Blue Background Joe Tinker E90-3 American Caramel Card Not a True Variation
A blue background variation of Joe Tinker’s E90-3 American Caramel card is almost certainly a print error instead of a true variation
The E90-3 American Caramel set consists entirely of players from the Chicago Cubs and Chicago White Sox. The cards are much tougher to come by than the company’s E90-1 set, which was distributed from 1909-11. However, it isn’t nearly as popular because of the exclusive focus on Chicago teams.
Issued in 1910, it’s still a popular target of collectors of early cards. The set is anchored by an early card of Chick Gandil. Gandil is hardly the biggest name in the set but because of his involvement in the 1919 World Series fix, his cards are highly valuable. The set also includes numerous Hall of Famers and one of those is the Cubs’ Joe Tinker.
The set contains a total of 20 cards between the two teams. But unofficially, it’s often said to contain 21 — and that’s because the Tinker card is checklisted in various sources as having both a blue and a green background card. A closer look reveals that, while technically true, the blue background is almost certainly not a true variation.
And a lot of things point to that.
The card, like many other so-called color variations in other sets, looks to be due to a lack of yellow ink. With a sufficient yellow ink level, the blue background becomes an appropriate green color — the intended one as found on the bulk of his E90-3 cards. And we know this is an ink issue because of the rest of the picture. Don’t just take my word for it — look at the two cards as pictured on this site.
The green variation shows Tinker’s face with a full color tint — the way it is intended to appear. That’s because it has the sufficient amount of yellow ink. Now compare that to the blue Tinker, which shows a much more ghostly face. The yellow is not only missing from the background, it’s missing from the entire card. If it was truly intended to be a blue background card, the yellow in Tinker’s face would be more prominent and no blue background Tinker card I’ve ever seen has the full amount of color in his face/hand.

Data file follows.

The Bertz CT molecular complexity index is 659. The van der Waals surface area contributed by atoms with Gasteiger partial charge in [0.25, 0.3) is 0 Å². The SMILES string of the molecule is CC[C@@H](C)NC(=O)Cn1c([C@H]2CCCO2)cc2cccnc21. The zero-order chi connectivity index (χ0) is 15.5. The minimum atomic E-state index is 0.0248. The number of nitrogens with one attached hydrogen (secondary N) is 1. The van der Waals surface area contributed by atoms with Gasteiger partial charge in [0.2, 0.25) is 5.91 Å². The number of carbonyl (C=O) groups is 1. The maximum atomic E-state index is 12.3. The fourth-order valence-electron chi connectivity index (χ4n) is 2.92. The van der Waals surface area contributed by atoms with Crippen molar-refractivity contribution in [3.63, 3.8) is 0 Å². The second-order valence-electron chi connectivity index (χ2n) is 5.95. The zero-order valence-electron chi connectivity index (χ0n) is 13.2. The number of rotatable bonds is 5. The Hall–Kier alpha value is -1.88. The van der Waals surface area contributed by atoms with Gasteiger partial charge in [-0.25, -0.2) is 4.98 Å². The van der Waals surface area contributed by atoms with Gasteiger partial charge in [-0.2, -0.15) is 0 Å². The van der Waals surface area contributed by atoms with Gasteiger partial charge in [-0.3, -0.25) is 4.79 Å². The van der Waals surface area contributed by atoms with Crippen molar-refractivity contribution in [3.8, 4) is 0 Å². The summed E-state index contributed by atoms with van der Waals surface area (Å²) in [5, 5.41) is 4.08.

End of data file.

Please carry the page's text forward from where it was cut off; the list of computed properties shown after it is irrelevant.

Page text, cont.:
Another small giveaway is that many green Tinker cards actually have more of a green-blue look to them. For whatever reason, ink quality in these cards was poor and you’ll find background colors on the Tinker cards all over the map. Many, though, like this one pictured here, have a hint of blue in the background. Similarly, the blue ones have slight greenish hues to them as well.
But that’s not even the most damning evidence. If you look carefully at the E90-3 set, you’ll these sorts of color variations are elsewhere, too.
For example, a similar thing is observed on some other cards, too. Harry Steinfeldt’s cards, for instance, have a gold background but it’s occasionally seen with a reddish-orange colored background, as shown here.
Similar variations are found in other E90-3 cards, too. For example, there’s currently an E90-3 of Patsy Dougherty on eBay that exhibits a purplish/gray background as opposed to the gold one. Without checking, I’m sure that other color variances can be found.
This sort of thing, of course, is not a new phenomenon. While you are more likely to see ink levels running amok in strip cards, there are plenty of issues found in tobacco and caramel issues, too. Quality control when it came to the printing of certain series was nowhere near what it is in post-war cards.
The blue background Tinker card is, at first glance, a fascinating one. But it’s not a true variation that was printed with a blue background intentionally. Like many other pre-war cards, it’s one that simply fell victim to poor ink quality control. And that doesn’t make it a truly different card that should be checklisted — it essentially makes it a print error.